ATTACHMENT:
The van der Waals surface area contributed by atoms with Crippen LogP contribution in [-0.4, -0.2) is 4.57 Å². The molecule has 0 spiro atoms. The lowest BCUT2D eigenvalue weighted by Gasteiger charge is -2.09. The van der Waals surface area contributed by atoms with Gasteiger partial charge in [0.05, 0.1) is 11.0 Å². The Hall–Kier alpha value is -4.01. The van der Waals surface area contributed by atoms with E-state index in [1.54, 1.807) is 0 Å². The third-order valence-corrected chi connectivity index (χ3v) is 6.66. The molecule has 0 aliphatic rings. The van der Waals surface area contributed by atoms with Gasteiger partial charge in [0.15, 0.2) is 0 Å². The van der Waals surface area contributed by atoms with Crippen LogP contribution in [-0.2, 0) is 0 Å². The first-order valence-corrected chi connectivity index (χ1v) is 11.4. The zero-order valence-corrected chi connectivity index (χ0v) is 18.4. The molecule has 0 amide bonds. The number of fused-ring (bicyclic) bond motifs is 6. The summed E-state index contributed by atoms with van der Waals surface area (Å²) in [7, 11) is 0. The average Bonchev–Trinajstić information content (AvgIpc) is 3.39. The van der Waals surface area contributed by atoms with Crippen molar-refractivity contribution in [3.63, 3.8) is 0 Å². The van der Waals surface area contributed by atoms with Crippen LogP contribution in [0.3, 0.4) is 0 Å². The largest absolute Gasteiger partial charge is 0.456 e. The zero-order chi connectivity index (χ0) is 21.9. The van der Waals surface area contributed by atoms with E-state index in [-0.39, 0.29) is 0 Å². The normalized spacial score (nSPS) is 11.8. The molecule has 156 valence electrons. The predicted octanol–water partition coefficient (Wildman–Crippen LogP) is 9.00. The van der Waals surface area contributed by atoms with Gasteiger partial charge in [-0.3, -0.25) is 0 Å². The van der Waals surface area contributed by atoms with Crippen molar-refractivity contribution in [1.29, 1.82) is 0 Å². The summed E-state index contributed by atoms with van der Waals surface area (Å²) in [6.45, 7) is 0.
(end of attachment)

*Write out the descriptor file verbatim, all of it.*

The van der Waals surface area contributed by atoms with Crippen LogP contribution in [-0.4, -0.2) is 4.57 Å². The molecule has 0 spiro atoms. The lowest BCUT2D eigenvalue weighted by Gasteiger charge is -2.09. The van der Waals surface area contributed by atoms with Gasteiger partial charge in [0.05, 0.1) is 11.0 Å². The Hall–Kier alpha value is -4.01. The van der Waals surface area contributed by atoms with E-state index in [1.54, 1.807) is 0 Å². The third-order valence-corrected chi connectivity index (χ3v) is 6.66. The molecule has 0 aliphatic rings. The van der Waals surface area contributed by atoms with Gasteiger partial charge in [0.15, 0.2) is 0 Å². The van der Waals surface area contributed by atoms with Crippen LogP contribution in [-0.2, 0) is 0 Å². The first-order valence-corrected chi connectivity index (χ1v) is 11.4. The zero-order valence-corrected chi connectivity index (χ0v) is 18.4. The molecule has 0 amide bonds. The number of fused-ring (bicyclic) bond motifs is 6. The summed E-state index contributed by atoms with van der Waals surface area (Å²) in [7, 11) is 0. The average Bonchev–Trinajstić information content (AvgIpc) is 3.39. The van der Waals surface area contributed by atoms with Crippen molar-refractivity contribution in [3.63, 3.8) is 0 Å². The van der Waals surface area contributed by atoms with Crippen LogP contribution in [0.3, 0.4) is 0 Å². The largest absolute Gasteiger partial charge is 0.456 e. The zero-order chi connectivity index (χ0) is 21.9. The van der Waals surface area contributed by atoms with E-state index in [-0.39, 0.29) is 0 Å². The normalized spacial score (nSPS) is 11.8. The molecule has 156 valence electrons. The predicted octanol–water partition coefficient (Wildman–Crippen LogP) is 9.00. The van der Waals surface area contributed by atoms with Gasteiger partial charge in [-0.3, -0.25) is 0 Å². The van der Waals surface area contributed by atoms with Crippen molar-refractivity contribution in [1.29, 1.82) is 0 Å². The summed E-state index contributed by atoms with van der Waals surface area (Å²) in [6.45, 7) is 0.